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The breeder was wrong. You can't really know what a rabbits true adult personality will turn out to be for bonding purposes, until the rabbit is actually full grown and a spayed/neutered adult. And so it folllows that you then can't know if a baby/young rabbit will be a compatible match with another fixed adult rabbit. Breeders generally know about breeding/showing, not often about what's needed for the successful bonding of pet house rabbits.

A baby or young rabbits personality, can be completely different from what their adult personality is. And then there are the hormones that alter a rabbits behavior, and drive that behavior and the rabbits actions. Your rabbit is still a young rabbit with new hormones, and those hormones can get in the way of the bonding process, disrupting it and even possibly causing it to sour and ruin any chances of a successful bond later once she is spayed. You don't want to risk a real fight breaking out, which could potentially ruin your chances of a successful bond, as well as risk serious injuries occurring.

And this rabbit is also just new to your home, for less than a week(?). She needs time to settle in. Your other bun needs time to get used to a new rabbit being in 'his' territory. You don't want to be rushing this, as that can lead to problems and mistakes that can further complicate, what can already be a difficult and complex bonding process.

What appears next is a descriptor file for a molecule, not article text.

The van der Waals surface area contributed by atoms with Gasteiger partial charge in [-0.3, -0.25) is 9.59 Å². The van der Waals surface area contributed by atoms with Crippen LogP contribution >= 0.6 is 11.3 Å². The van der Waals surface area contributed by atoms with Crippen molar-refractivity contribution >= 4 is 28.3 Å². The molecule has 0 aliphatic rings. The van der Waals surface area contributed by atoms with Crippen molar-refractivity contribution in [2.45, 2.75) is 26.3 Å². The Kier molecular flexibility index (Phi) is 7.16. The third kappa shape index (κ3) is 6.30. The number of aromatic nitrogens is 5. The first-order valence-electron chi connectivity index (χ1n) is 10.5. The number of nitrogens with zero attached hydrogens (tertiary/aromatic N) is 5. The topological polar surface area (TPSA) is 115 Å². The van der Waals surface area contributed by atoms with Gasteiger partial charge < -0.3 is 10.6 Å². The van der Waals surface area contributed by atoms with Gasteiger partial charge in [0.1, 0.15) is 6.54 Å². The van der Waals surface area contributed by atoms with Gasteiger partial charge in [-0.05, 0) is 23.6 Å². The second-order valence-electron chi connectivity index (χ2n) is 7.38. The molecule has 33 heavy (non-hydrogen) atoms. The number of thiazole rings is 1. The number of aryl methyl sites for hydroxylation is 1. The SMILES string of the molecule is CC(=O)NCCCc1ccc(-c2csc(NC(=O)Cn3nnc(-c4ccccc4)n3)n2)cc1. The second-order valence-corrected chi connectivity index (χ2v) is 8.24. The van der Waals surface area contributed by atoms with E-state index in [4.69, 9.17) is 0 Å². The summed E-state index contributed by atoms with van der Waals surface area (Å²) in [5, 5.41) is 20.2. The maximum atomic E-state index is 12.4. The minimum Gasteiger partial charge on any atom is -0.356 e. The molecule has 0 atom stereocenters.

You can't know if they'll be compatible until she's spayed and has 4 weeks minimum post spay for hormones to fade, before bonding attempts can be resumed. And even then there are no guarantees. So you'll need to decide if you want to take the risk and expense of having her spayed, and if bonding isn't successful, keeping her permanently separate from your other bun. Or return her to the breeder or rehome her yourself to a good home.



If you decide to keep her, my recommendation is to stop all bonding attempts for now and keep them separate. If she's nervous with your other rabbit being near her enclosure or in the same room, I would suggest moving her enclosure to a room your other rabbit can't access. She needs time to settle in and feel safe in her new home. You don't want her to feel so stressed that she ends up going into GI stasis.